Coming from the multi-cultural ancestry of Wiradjuri, Afghan and English, Tara June Winch is an author of prodigious depth and variety. She has won many awards including the International Rolex Mentor and Protégé Award, which saw her work under the guidance of Nobel Laureate and Unesco ambassador Wole Soyinka.
In 2004, Tara won the David Unaipon Award for Indigenous Writers and she is published widely in anthologies, including Best Australian Stories in 2005, 2006, and 2010. Her first book, Swallow the Air, was published in 2006 and she was named the Sydney Morning Herald Best Young Australian Novelist for it.
Winch currently lives in Paris. Her latest book After the Carnage (2016) is a collection of stories ranging from New York to Istanbul and Pakistan to Australia. These stories chart the distances in their characters’ lives. Her forthcoming novel is The Yield. Excerpts from an interview:
Q. Have you always wanted to become a writer?
I always loved poetry and the music in literature and song writing. I happened to serendipitously have a publishing contract at the age of 20, and having no tertiary education, it was the only career option available to me, so I just went for it. Writing is what I love and hence I’m doing it all my life.
Q. You come from a multi-cultural background. How does it influence your writing?
I write a great deal about indigenous issues and characters because I know them best, they feel close to me, as if they deserve the space to speak. My entire writing career began with my first novel Swallow the Air, which is about a young woman exploring her indigenous identity and how it fit her and how she fit in the world.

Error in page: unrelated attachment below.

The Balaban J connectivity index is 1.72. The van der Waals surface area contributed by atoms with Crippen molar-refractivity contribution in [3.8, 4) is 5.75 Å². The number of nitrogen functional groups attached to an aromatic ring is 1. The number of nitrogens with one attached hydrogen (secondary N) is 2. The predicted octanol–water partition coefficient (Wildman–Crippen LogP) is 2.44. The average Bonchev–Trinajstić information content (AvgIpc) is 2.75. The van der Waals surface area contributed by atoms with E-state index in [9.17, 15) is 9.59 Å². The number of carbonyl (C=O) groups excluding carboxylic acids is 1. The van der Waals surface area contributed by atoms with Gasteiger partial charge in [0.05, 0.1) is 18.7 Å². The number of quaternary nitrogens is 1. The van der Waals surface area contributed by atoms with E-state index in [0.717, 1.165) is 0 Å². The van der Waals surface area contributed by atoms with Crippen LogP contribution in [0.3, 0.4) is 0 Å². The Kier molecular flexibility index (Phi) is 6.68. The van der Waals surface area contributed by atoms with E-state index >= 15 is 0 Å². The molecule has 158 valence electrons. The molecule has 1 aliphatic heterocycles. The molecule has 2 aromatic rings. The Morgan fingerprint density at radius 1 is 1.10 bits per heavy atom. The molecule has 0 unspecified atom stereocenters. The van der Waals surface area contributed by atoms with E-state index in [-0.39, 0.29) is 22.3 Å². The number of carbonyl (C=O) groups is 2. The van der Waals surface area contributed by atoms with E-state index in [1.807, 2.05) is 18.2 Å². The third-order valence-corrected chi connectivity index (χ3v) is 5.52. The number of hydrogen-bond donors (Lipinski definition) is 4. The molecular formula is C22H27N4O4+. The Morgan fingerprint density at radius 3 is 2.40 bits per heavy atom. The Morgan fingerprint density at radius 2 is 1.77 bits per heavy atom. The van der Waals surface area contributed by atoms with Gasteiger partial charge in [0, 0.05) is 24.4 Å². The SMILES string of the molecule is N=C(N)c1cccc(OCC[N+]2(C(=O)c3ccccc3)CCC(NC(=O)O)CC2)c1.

It was natural to write about these topics, because I felt them so keenly while I was growing up. I’ll always write about the underdog, and the outsider as that is what I’m attracted to when I read, and it’s those voices that appear on the page when I sit down to write.
Q. What else inspires your stories?
I think I’ll continue to be drawn in different writing directions throughout my career. I have definitely become more experimental even if my characters have remained footed in the real world. I’m inspired by the beauty a sentence can create, the images, memories and boundless insinuations a phrase can stir in the reader.
I really am inspired to make the reader feel and think and be immersed in the characters’ lives. I think I will keep trying to entertain the reader, but more so, I think I want to move them.
Q. How was the experience of working with Wole Soyinka and how does he motivate you?
It was a great experience to work with Wole Soyinka. He’s a formidable writer of plays, fiction and non-fiction, and his command of the written word is incredibly inspiring. He’s also lived such a varied life, and the huge obstacles he’s overcome, his experiences of exile and imprisonment, are such a spur for me to live the best life I can and to be appreciative of my situations.
Q. How did the idea behind your book After the Carnage come about?
After the Carnage came about because I had (and continue to have) loose strands and snippets of stories that come to me but that don’t fit into the larger work that I am involved in. It was inspired by many of my travels and small, beautiful encounters I’ve experienced. I really love a lot of the characters, and they remained with me for so long, waiting to be heard so I am quite proud of the collection.
Q. Share a bit about your upcoming book The Yield.
My forthcoming novel, The Yield, is a huge book I had been working on for more than a decade. It’s about language, and extinction, about the bonds of love across time and all the wrongs and rights of the past and how they shape a family, a community and a country touched and torched by colonialism.